Admitting my guilty pleasure is not a source of shame. I’m smart enough to take things with a grain of salt, put them in perspective, or use my research skills to learn more. In all honesty i would be lost without a voice to put me to sleep every night.

Cuba and Santeria

Pondering religion has me taking a look at Cuba and Santeria. The birth of Santeria is unique in that it sprang from a measure of tolerance by Spanish invaders. Spanish plantation owners allowed their slaves to form clubs called Cabildas; a place where African slaves  melded traditional Yoruba faith with Catholicism. What sets this apart is that it happened around the same time Spanish conquistadors were obliterating indigenous civilizations in Mexico and South America.

No question the Spanish had no God but their own in mind, that said it’s fascinating Santeria was tolerated. Perhaps it seemed harmless enough as it wasn’t part of local culture. They were businessmen for the most part who might have recognized the benefits of keeping the peace.I suspect the clever practice of referring to Orishas; Santeria Gods, as “saints” duped Spaniards into thinking the imported work force was toeing the line.

Santeria believes in over twenty Orishas; Gods able to wear many different “masks” therefore perceived in other cultures as their own holy figures. It has no text, and is passed on by word of mouth. Money isn’t wasted constructing places to worship; ceremonies take place in private homes or rented spaces. It worships nature, and takes a holistic approach to healing. Followers are given a “mother” and “father” Orisha in ceremonies conducted by a priest. Orishas have different colours associated with them; followers wear beads to identify their mother and father. Offerings known as ache are sometimes made in the form of blood from animal sacrifice.For this reason many people think of it as Voodoo, a misconception built on one tiny aspect of a rather complicated faith.

It would take hours to explain the intricacies of Santeria. My kindergarten overview doesn’t do justice to a faith born and raised for no purpose other than to help its followers. Santeria doesn’t knock on your door with newsprint pamphlets, it doesn’t care what others believe or pass moral judgement. It focuses on drawing strength from within, and honouring nature. It accepts all faiths and welcomes anyone who knocks on its door.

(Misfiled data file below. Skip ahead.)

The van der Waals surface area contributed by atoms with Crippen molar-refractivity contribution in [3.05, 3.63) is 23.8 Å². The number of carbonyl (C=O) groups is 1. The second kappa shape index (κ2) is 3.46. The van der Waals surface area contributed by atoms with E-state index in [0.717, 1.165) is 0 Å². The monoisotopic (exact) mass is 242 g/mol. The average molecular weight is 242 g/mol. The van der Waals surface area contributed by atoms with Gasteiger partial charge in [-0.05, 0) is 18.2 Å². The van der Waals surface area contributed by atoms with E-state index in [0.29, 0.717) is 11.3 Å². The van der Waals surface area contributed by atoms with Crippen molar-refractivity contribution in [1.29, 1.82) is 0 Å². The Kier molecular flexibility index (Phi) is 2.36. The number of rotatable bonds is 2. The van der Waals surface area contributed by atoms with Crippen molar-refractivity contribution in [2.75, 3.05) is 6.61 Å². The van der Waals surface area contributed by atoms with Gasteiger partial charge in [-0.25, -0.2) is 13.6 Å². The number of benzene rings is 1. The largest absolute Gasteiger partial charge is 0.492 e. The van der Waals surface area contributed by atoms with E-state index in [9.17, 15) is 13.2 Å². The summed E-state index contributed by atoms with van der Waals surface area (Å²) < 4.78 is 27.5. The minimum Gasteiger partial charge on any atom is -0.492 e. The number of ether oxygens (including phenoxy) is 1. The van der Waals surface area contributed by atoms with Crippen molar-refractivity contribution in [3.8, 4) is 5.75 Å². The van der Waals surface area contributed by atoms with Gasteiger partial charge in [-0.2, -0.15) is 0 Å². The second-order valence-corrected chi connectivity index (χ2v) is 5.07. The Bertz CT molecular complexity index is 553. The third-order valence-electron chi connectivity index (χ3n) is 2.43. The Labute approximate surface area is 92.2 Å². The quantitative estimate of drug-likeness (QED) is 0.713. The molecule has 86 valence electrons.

Perhaps this helps to explain the joy found in Cuban people. People who laugh and sing despite the lousy deal they’ve been handed. Ponder our world if we took a lesson from Santeria and kept religion to ourselves. A world free of church leaders sitting on piles of plundered wealth, free of hatred, judgement, and the belief it mattered one iota which afterlife any of us found ourselves.


Photo -aboutsanteria.com

KT Asteroid

Sixty five million years ago the K-T asteroid (Cretaceous-Tertiary) slammed into the Gulf of Mexico. Geologists searching for oil discovered what is believed to be the impact crater; near Chicxulub on Mexico‘s Yucatan Peninsula. Over 80 miles wide the crater rests in shallow ocean, and is credited to KT; estimated to have been at least 10 miles across.

The force was greater than a billion atom bombs. With speed measured in thousands of miles per second, almost as hot as the surface of the sun, KT vaporized everything within hundreds of miles.  The blast wave travelled at over 10 miles per second, annihilating any living creature long before the debris even reached them. The intense heat incinerated plant life, our world burned as debris from the initial blast rained down. Thousands upon thousands of blast chunks, fell from the sky. Thick smoke made sure anything left alive could no longer bask in sunlight. Lets not forget the tsunami. Estimated to be at least 1000 feet high, scientists have found evidence of Mexico from that period as far north as Colorado. KT triggered earthquakes and land slides, plunged our world into a global winter, and eradicated 70% of life on earth.

History is a funny thing. Most people can wrap their head around the past three, five, or even ten thousand years. Beyond that history tends to enter the realm of science fiction. We know dinosaurs existed, we see their bones in museums, and learn their names as children. The time of man is a drop in the bucket compared to the millions of years they ruled supreme. KT was nasty business; yet doubt I would be writing this without it.

Artist's rendering of the asteroid impact that may have led to the K-T extinction event

Pyramid of the Sun is lined with Mica

The Pyramid of the Sun in the ancient city of Teotihuacan Mexico, was lined with sheets of Mica. Mica is an excellent conductor of electricity. This Mica came from a quarry thousands of miles away in South America. Archaeologists have no idea how they were able to accomplish this, or for what purpose the Mica was intended.